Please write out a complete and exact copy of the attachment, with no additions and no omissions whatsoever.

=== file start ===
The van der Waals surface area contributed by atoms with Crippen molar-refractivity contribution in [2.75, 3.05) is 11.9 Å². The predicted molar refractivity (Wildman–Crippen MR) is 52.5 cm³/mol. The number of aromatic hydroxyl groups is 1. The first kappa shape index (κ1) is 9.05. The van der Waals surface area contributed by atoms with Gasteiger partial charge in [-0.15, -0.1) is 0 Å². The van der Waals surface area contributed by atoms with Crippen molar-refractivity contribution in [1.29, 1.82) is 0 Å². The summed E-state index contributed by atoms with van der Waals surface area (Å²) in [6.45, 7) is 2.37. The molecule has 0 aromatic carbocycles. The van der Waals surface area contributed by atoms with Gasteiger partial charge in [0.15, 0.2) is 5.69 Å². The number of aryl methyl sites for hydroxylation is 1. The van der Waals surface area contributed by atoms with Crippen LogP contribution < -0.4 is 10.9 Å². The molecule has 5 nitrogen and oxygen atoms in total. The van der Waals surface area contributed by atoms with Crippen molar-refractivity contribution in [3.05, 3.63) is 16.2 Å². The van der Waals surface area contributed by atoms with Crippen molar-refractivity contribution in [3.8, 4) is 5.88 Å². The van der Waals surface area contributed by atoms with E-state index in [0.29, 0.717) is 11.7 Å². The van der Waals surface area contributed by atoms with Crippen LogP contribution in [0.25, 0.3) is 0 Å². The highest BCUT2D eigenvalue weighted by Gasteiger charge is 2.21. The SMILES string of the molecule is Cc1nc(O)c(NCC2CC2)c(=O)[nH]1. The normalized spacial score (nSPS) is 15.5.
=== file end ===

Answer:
The van der Waals surface area contributed by atoms with Crippen molar-refractivity contribution in [2.75, 3.05) is 11.9 Å². The predicted molar refractivity (Wildman–Crippen MR) is 52.5 cm³/mol. The number of aromatic hydroxyl groups is 1. The first kappa shape index (κ1) is 9.05. The van der Waals surface area contributed by atoms with Gasteiger partial charge in [-0.15, -0.1) is 0 Å². The van der Waals surface area contributed by atoms with Crippen molar-refractivity contribution in [1.29, 1.82) is 0 Å². The summed E-state index contributed by atoms with van der Waals surface area (Å²) in [6.45, 7) is 2.37. The molecule has 0 aromatic carbocycles. The van der Waals surface area contributed by atoms with Gasteiger partial charge in [0.15, 0.2) is 5.69 Å². The number of aryl methyl sites for hydroxylation is 1. The van der Waals surface area contributed by atoms with Crippen LogP contribution < -0.4 is 10.9 Å². The molecule has 5 nitrogen and oxygen atoms in total. The van der Waals surface area contributed by atoms with Crippen molar-refractivity contribution in [3.05, 3.63) is 16.2 Å². The van der Waals surface area contributed by atoms with Crippen molar-refractivity contribution in [3.8, 4) is 5.88 Å². The van der Waals surface area contributed by atoms with E-state index in [0.29, 0.717) is 11.7 Å². The van der Waals surface area contributed by atoms with Crippen LogP contribution in [0.25, 0.3) is 0 Å². The highest BCUT2D eigenvalue weighted by Gasteiger charge is 2.21. The SMILES string of the molecule is Cc1nc(O)c(NCC2CC2)c(=O)[nH]1. The normalized spacial score (nSPS) is 15.5.